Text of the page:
National Pumpkin Pie Day is an annual event, observed every year on December 25.
Pumpkin Pie Day celebrates the humble pumpkin pie, a national favorite in the USA. Pumpkin pie is a traditional North American sweet dessert, eaten during the fall and early winter, especially for Thanksgiving and Christmas. The pumpkin is a symbol of harvest time and featured also at Halloween.
The pie consists of a pumpkin-based custard, ranging in color from orange to brown, baked in a single pie shell, rarely with a top crust. The pie is generally flavored with nutmeg, cinnamon, cloves, and ginger. This pie is often made from canned pumpkin or packaged pumpkin pie filling (spices included); this is a seasonal product available in bakeries and grocery stores, although it is possible to find year-round.
Pumpkin pie was not served at the first Thanksgiving, though pumpkins were used in other recipes at the time. The world’s largest pumpkin pie weighed over 350 pounds and was made with 80 pounds of pumpkin, 36 pounds of sugar, and 144 eggs.
Early American settlers of Plimoth Plantation (1620-1692), the first permanent European settlement in southern New England, might have made pumpkin pies (of sorts) by making stewed pumpkins or by filling a hollowed-out shell with milk, honey, and spices, and then baking it in hot ashes.
The first recorded recipe for “modern” pumpkin pie was published in 1796 in American Cookery by Amelia Simmons. It was called ‘Pompkin Pudding.’ The cookbook was the first one devoted to foods native to the Americas.
Why not try your hand at making a pumpkin pie for yourself?
1 medium sugar pumpkin (about 3 pounds)
Canola oil, for oiling pumpkin
Easy Pie Crust:
2 cups all-purpose flour, plus more for flouring
1/4 teaspoon salt
2/3 cup (11 tablespoons) cold unsalted butter, cut into 1/2-inch pieces
- One 14-ounce can sweetened condensed milk
- 1/2 cup whipping cream
- 2 tablespoons cornstarch
- 2 tablespoons molasses
- 2 tablespoons canola oil
- 1 tablespoon ground cinnamon
- 1 teaspoon ground ginger
- 1/4 teaspoon salt
- 3 large eggs
For the pumpkin: Preheat the oven to 375 degrees F.
Remove the stem from the pumpkin and scrape out the insides, discarding the seeds. Cut the pumpkin in half and lay the pieces cut-side down on a rimmed baking sheet lined with aluminum foil. Rub canola oil all over the skin and bake until fork-tender, about 1 hour. Let cool.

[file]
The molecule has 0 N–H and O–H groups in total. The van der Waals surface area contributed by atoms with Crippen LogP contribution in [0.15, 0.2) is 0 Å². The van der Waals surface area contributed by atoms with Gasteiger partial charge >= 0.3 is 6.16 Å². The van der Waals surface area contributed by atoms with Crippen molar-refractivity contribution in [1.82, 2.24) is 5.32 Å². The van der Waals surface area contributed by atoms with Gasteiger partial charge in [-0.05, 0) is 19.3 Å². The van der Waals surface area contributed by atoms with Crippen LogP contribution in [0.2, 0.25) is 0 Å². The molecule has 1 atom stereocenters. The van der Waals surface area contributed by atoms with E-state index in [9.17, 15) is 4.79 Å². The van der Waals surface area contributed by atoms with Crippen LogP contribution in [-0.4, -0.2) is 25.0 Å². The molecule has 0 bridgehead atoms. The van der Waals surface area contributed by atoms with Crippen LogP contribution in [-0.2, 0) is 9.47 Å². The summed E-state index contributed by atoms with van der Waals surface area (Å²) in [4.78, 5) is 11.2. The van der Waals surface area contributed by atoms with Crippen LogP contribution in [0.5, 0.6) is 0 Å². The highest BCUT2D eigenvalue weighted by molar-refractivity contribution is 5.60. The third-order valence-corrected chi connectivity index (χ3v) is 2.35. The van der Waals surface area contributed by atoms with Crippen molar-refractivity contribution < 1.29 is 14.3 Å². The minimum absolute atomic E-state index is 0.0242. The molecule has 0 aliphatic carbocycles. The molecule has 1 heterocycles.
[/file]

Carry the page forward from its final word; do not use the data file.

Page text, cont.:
For the easy pie crust: While the pumpkin is cooking, make the crust. In a large bowl, combine the flour and salt. Add in the butter and work into the dough with a fork until the mixture is crumbly. Stir in just enough cold water (4 to 5 tablespoons) with a fork just until the flour is moistened. Divide the dough in half, shape each half into a ball and flatten slightly. Wrap one ball in plastic wrap and refrigerate for another use.
Roll out the remaining dough ball on a lightly floured surface to a 12-inch round. Transfer to a 9-inch-diameter glass pie dish. Fold the overhangs under and crimp decoratively. Pierce the dough all over with a fork. Chill in the refrigerator for 15 minutes.
Line the crust with foil, fill with dried beans or pie weights, and bake until the sides are set, about 12 minutes. Remove the foil and beans. Reduce the oven temperature to 350 degrees F.
For the filling: Scoop out the pulp from the roasted pumpkin and puree in a food processor until smooth (you should have about 4 cups). Add the condensed milk, cream, cornstarch, molasses, canola oil, cinnamon, ginger, salt, and eggs and combine thoroughly.
Pour the filling into the crust and bake until the filling is set in the center, about 1 hour. Transfer the pie to a rack and cool for 30 minutes. Serve at room temperature or chilled.
Recipe courtesy Nancy Fuller